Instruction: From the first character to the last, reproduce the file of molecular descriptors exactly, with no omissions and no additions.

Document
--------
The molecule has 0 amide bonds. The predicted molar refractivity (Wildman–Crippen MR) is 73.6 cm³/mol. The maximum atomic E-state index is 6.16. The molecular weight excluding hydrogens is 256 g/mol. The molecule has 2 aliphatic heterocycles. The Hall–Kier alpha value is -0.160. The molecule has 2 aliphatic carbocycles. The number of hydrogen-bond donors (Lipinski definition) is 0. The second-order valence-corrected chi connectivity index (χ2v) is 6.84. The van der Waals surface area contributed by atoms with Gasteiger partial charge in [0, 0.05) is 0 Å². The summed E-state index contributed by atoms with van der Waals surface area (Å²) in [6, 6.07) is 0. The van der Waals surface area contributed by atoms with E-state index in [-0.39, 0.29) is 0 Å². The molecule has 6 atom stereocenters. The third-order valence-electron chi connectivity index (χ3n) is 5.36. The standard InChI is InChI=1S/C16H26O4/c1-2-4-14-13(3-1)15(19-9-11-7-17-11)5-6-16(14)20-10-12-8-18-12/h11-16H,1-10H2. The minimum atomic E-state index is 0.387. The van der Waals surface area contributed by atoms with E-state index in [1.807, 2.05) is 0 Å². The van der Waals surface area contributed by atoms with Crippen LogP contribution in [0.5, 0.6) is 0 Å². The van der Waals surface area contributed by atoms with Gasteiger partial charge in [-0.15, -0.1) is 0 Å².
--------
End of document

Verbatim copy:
The molecule has 0 amide bonds. The predicted molar refractivity (Wildman–Crippen MR) is 73.6 cm³/mol. The maximum atomic E-state index is 6.16. The molecular weight excluding hydrogens is 256 g/mol. The molecule has 2 aliphatic heterocycles. The Hall–Kier alpha value is -0.160. The molecule has 2 aliphatic carbocycles. The number of hydrogen-bond donors (Lipinski definition) is 0. The second-order valence-corrected chi connectivity index (χ2v) is 6.84. The van der Waals surface area contributed by atoms with Gasteiger partial charge in [0, 0.05) is 0 Å². The summed E-state index contributed by atoms with van der Waals surface area (Å²) in [6, 6.07) is 0. The van der Waals surface area contributed by atoms with E-state index in [-0.39, 0.29) is 0 Å². The molecule has 6 atom stereocenters. The third-order valence-electron chi connectivity index (χ3n) is 5.36. The standard InChI is InChI=1S/C16H26O4/c1-2-4-14-13(3-1)15(19-9-11-7-17-11)5-6-16(14)20-10-12-8-18-12/h11-16H,1-10H2. The minimum atomic E-state index is 0.387. The van der Waals surface area contributed by atoms with E-state index in [1.807, 2.05) is 0 Å². The van der Waals surface area contributed by atoms with Crippen LogP contribution in [0.5, 0.6) is 0 Å². The van der Waals surface area contributed by atoms with Gasteiger partial charge in [-0.15, -0.1) is 0 Å².